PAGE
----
As you may have noticed after reading last week’s blog on the impact of self-belief on my life, I’ve been feeling reflective recently. Maybe lockdown is encouraging more navel-gazing than usual, who knows, but it’s been interesting.
For this week’s blog I wanted to talk about the fact that growth can be painful. It’s amazing of course, to develop, learn and grow as a person, but it can be uncomfortable. It reminded me of a newsletter I sent out back in October 2018 when I did my first podcast interviews, my first speaking gig and had launched my coaching services the month before. Here’s an extract from the newsletter:
I knew October was going to be a month of stretching for me. When I say stretching, I mean doing things I’ve not done before, promoting myself, having my face/voice out there. Alongside the podcast interviews this month, I spoke at an event about work-life balance.
This was an incredible opportunity and a small event, meaning a) In theory it wasn’t going to be too scary and b) I would get to chat to the guests after. Leading up to it though, oh wow. So much anxiety. The day before, I was practising the talk and felt on the verge of having a panic attack for the first time, because I simply wasn’t breathing properly while speaking.
On the train journey up I felt sick to my stomach. At the event, I listened to the other speakers making it look easy and wondered what the hell I was doing there. But when I got up in front of people, the fear disappeared. I became some sort of speaking Jedi. I knew what I was talking about, and everyone was smiling, eager to hear what I had to say.
Afterwards I felt that glow. The glow you get when you’ve pushed yourself out of your comfort zone and know you’ve accomplished something amazing.
I had some time off after the event and was shattered. And the thing is, alongside this comfort zone pushing there have been other things going on. And this is where those tears of frustration and overwhelm I mentioned earlier come in.
I’ve been pondering my writing career, wriggling uncomfortably as I see exactly where I want it to go, but find myself coming up against practical constrictions (like… affording rent).
I’ve been marketing my coaching business, wondering when the growth I’ve been feeling internally will be represented here (turns out September, saturated with launches and courses, probably wasn’t the best time to launch).
Growth is uncomfortable. Like wearing a new pair of shoes for the first time. They rub and even cause painful blisters – but you know if you just keep putting one foot in front of the other, they will eventually wear in and become the most comfortable shoes you own.
I’ve been in my cosy slippers for too long now and I guess I’m wearing in new shoes right now. They’re hurting like a bitch, but now is not the time to give up and throw them to the bottom of the closet. Now is the time to keep going, because damn – they look fabulous.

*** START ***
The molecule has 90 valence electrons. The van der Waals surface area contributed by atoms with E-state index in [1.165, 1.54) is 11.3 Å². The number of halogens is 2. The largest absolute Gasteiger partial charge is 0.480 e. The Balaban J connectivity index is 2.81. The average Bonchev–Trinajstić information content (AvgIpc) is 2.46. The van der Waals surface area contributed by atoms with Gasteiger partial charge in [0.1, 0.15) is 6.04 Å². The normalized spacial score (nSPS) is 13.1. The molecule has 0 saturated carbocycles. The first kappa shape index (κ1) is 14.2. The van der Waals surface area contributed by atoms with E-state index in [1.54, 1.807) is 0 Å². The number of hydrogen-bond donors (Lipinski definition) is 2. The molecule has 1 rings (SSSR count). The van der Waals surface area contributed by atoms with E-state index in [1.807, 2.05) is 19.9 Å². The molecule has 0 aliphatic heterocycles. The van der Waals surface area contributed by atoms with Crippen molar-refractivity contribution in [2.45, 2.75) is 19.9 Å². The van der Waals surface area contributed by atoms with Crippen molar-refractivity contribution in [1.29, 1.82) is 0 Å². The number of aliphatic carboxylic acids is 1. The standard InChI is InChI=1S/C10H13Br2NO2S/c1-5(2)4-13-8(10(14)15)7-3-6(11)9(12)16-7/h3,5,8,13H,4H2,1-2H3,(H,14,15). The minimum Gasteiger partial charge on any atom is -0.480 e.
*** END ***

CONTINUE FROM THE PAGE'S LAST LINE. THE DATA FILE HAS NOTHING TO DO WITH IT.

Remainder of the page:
Reading this back, it makes me both realise how far I’ve come, but also how the growing pains never really stop… there’s always more growth to be had.
Since writing this I’ve been a guest on more podcasts, I launched my own podcast, I’ve spoken on a panel at a huge wellness festival and I’ve been interviewed live on BBC radio AND television. And yes, the more I do things like this, the more comfortable and confident I become, but I think the most important lesson I’ve learnt is that… it’s OK to be uncomfortable.
I don’t think the metaphorical shoes I’m wearing will wear in and become “the most comfortable shoes I own” like I hoped when writing the newsletter, because there’s always something that’s going to push you to grow again. Every time we do something new, it’s going to feel hard.
In the past I’ve spent a lot of time trying to eliminate hard things from my life, like anxiety. But the second I surrendered to the fact that my anxiety will flare up sometimes, that things will be uncomfortable and it will be scary – a weight was lifted.
I’m not on a mission to never feel nerves before doing something scary. I know I’ll always feel nervous, the nerves mean I care. Instead I keep proving to myself that I can do scary things and survive. Doing something despite the fear is truly how we grow.
And this is why I’m so passionate about the need for support. Trying to navigate growth alone is… hard. From texting friends before doing something scary to learning from experts, I’ve found support every step of the way.
This is what I want to offer now with my coaching. Growth is always going to pinch like new shoes, but my hope is that I can link arms with you and help you stay upright. Take a look at my coaching page to learn more about my packages, I’m currently taking on one-to-one clients and would love to support you.
Have you been reflecting more during lockdown? Let me know in the comments. I find reflection and looking back helpful, so it’s felt nice to have the space to do this – despite the awful circumstances.
I’ll be back next week with this month’s short story. Until then I hope you all have a lovely week.
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